Thus, story is malleable. It lives and breathes as we take in new information from our surroundings and incorporate that information into the story, making tweaks and adjustments to ensure that everything continues to make sense.

When the story doesn’t make sense, when congruence is lost, we get upset, and in some cases, put up hostile blinders. This is when human beings lose connection.

Because story is such a personal thing, the Creative—whom I define as anyone who pursues a task with passion—is faced with an essentially insurmountable challenge: How do I share my story through myriad personal filters?

Ultimately, you cannot control how another receives and interprets your story.

abstract art

What is my story for this work? What story did the Creative intend?

Even if the Painter tells me her intent in painting a portrait or landscape, the Novelist types out in no uncertain terms precisely what he means to convey, the Musician strikes notes and chords to instill specific feelings, I can remain oblivious to those intents, consciously or un-.

This simply is; and we can only hope that it does not negatively influence the passion to create.

That passion, the drive to create, must be given voice, however; and so the Creative moves forward, doing his or her best to share (much as I am doing now in writing this).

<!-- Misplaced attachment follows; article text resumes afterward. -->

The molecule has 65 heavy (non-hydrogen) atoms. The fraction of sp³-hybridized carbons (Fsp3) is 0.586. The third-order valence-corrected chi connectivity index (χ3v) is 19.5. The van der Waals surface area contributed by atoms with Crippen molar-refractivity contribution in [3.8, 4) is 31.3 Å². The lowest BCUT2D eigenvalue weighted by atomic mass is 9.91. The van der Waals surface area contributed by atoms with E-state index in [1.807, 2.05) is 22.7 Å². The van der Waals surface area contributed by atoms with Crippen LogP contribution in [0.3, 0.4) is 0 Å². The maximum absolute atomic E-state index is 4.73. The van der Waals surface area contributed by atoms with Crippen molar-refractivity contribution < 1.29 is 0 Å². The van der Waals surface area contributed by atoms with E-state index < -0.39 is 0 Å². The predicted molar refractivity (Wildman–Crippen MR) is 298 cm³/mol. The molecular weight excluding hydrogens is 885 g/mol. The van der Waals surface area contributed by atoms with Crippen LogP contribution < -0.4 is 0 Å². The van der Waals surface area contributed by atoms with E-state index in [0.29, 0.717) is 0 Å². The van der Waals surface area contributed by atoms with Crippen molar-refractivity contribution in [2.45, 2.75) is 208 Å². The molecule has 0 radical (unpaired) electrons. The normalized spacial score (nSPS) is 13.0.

A dedicated Creative struggles on, regardless of the insurmountable barriers, and strives to convey the most effective story he or she can, looking for ways to layer thoughts and emotions and spiritual energies onto the personal stories of others.

We practice what we know. We experiment with the unknown. We seek guidance and critical analysis.

And most importantly, we accept that we will never achieve 100% success instilling our stories in others, and yet push ourselves and our Art as if it were possible.

As Creatives, as people of passion, that is central to our stories.

*****

If you’re interested in learning how to build stories more effectively, seeking guidance for nascent projects or critical analysis of existing works, feel free to check out my website So, What’s Your Story or reach out to me here or via my Facebook page.

In the meantime, I wish you all the success in the world.

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The Incoherent Blues

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As I rode the streetcar home last night, a streetcar busy with revelers heading downtown to party in the various bars and clubs, a louder-than-expected noise rose from the front. The sound was vaguely human and from its rising volume, I could only assume was approaching my area in the back.